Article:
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You’ve completed yoga teacher training. Now what? For those interested in pursuing yoga as career, you might be curious on how to set yourself up as a business. Wondering if you need to start a yoga website or blog. Like your 200-hour training, you realize there are a lot of options out there.

In this blog, as part of a 3-part series, I attempt to help you answer the most basic questions: What are the next steps? How do I decide on a name? Do I need a website?

****I recommend reading through the 3-part post series before committing to anything.****

both easy and hard

I’ve been a business owner since 2001, and in the early stages, it was equally easy and hard. Easy, because there weren’t a lot of choices. Hard, because those limited choices often came with a steep learning curve and high prices.

Fast forward and I still find running a business to be equal parts easy and hard.

There are so many options that make owning and running a yoga business easier and more economical. But sometimes the sheer amount of choices can be overwhelming. I’ve gotten stuck in analysis-paralysis plenty of times because my poor brain couldn’t keep up. Or I’d make a decision then a shiny object would appear and I’d have to check it out first before I committed.

There have been so many times I wish someone would have taken me by the hand and told me: do this first. Then this. Finally this. At least as I was getting started.

So guess what? That’s exactly what I’m doing.

Over the years, I have done a ton of research as well as trial and error. But more choices flood the market than I can reasonably keep up with anymore. I’m sharing what works for me. If it works for you too, YAY. If it doesn’t, I totally understand. Like teaching yoga, we each have to find our own voice and style.

Ready? Come along fellow DIY-ers.

Blog or Website and what’s the difference?

If you’ve done any preliminary researching you may have come across the term blog or blogging in relation to websites. Technically a blog IS a website, and it’s hard to have a blog without a website, but you can have a website without a blog.

A website can contain basic information like who you are, what and where you teach. A “blog website” contains the basic information but it also has a feature where you post articles and/or changing content (called blog posts) in a particular spot.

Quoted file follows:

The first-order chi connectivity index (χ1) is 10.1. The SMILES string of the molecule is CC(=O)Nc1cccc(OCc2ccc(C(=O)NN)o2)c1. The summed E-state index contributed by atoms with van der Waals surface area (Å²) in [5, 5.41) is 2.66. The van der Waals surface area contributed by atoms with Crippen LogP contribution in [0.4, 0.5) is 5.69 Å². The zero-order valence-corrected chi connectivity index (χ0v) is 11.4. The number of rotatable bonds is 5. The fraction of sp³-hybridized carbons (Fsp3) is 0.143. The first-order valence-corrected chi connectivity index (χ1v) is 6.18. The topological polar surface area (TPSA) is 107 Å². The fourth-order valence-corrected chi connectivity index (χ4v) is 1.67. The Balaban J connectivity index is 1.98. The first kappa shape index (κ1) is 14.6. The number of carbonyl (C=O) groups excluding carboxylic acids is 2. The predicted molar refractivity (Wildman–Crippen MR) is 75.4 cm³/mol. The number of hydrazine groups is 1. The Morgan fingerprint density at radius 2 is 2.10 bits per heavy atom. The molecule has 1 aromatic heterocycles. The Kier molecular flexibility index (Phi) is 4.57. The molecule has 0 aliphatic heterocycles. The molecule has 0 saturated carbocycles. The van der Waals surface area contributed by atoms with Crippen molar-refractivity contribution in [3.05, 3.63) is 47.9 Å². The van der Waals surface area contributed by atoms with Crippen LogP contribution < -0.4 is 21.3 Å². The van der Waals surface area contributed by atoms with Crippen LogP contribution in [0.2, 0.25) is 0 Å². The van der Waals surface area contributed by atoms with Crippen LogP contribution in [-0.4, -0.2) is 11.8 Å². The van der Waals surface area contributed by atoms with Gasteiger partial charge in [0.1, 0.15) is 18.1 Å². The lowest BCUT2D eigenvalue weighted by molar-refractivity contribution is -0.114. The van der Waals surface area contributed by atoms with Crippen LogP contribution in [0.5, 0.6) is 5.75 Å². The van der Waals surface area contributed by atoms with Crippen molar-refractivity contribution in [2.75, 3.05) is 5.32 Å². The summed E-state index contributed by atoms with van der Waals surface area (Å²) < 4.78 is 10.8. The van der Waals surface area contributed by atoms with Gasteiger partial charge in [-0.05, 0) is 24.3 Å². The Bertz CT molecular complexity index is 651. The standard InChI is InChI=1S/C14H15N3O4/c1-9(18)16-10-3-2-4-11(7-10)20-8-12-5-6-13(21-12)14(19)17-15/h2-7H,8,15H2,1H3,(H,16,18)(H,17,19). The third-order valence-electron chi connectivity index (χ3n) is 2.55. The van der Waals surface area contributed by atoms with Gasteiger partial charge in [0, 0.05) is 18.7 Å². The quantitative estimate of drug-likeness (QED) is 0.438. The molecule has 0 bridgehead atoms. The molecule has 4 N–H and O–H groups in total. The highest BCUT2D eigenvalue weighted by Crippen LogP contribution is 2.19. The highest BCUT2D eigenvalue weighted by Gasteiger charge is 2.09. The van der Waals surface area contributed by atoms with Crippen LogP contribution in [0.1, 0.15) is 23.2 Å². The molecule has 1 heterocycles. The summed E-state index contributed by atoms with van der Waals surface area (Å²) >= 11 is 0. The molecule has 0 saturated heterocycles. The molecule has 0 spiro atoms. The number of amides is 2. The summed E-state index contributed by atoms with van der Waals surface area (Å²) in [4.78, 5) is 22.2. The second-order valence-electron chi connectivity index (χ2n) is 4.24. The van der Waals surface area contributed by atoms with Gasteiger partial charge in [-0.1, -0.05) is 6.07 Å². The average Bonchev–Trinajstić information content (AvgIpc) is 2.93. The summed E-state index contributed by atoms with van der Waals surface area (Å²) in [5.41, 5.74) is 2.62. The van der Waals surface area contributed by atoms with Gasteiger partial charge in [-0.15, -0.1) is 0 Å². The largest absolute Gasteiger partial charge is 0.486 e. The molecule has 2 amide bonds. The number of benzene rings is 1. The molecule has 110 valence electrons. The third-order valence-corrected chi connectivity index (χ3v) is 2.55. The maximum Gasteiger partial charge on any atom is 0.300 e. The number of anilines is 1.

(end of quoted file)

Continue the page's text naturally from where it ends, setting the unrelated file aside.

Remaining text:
Purple Lotus Yoga is considered a “blog website” because I post regular ::snort:: okay, semi-regular, articles for visitors. Blog posts can be categorized making it easier for clients to find out more about a particular subject. You do NOT have to be a professional writer to post blog articles.

Perhaps starting out, you only want basic information and may at some point add a blog later. No problem. Most platforms (including the ones I’ll talk about) come with a blog option. But let’s table the website lesson for just a few minutes because we have a few other points to cover first.

Decide on a name

Do I use my name? Or do I come up with a separate business name? WHEW. Talk about the two most frequently asked questions when it comes a creating a new small business. And I wish I had a simple answer.

If all you are ever going to do is yoga than a business name with yoga in it might be the way you want to go. But if you see yourself expanding and offering other services (massage, clothing, speaking, writing, etc.) than using your name for your business might be the better option.

****Name-name or business-name: Don’t let this analysis-paralysis keep you from moving forward. Pick one and keep going.****

1. For your name-name, make sure it’s available (see #5 below). If it’s hard to pronounce, spell, or remember you might consider a biz name.

2. If you’re thinking about a business name, keep it short, relevant, professional, and research that it’s not being used in a different way by another business.

3. When checking website availability go for the .com version. It’s the standard for businesses, even if you’re using a name-name.

4. If you plan to use social media, do a quick check to see if the name you’re thinking about is available on the platforms you plan to use.

5. A Google search of your name options will save you time and headaches. Trust me. You can also use NameCheckr to search for websites and social media profiles.

6. When you find a name-name or business-name available don’t purchase it yet. You’re going to do that when you set up hosting.

****You don’t need any kind of license to secure a domain name or start a website. But if you want to get a business checking account, you’ll need at least a DBA (Doing Business As) from your local county offices.****

****It’s a great idea to consult a professional accountant when choosing a DBA, LLC, etc. and making sure you’re covered for tax purposes too. Even if you’re only ever a one-person business, you’re still a business.****


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Do you need a website?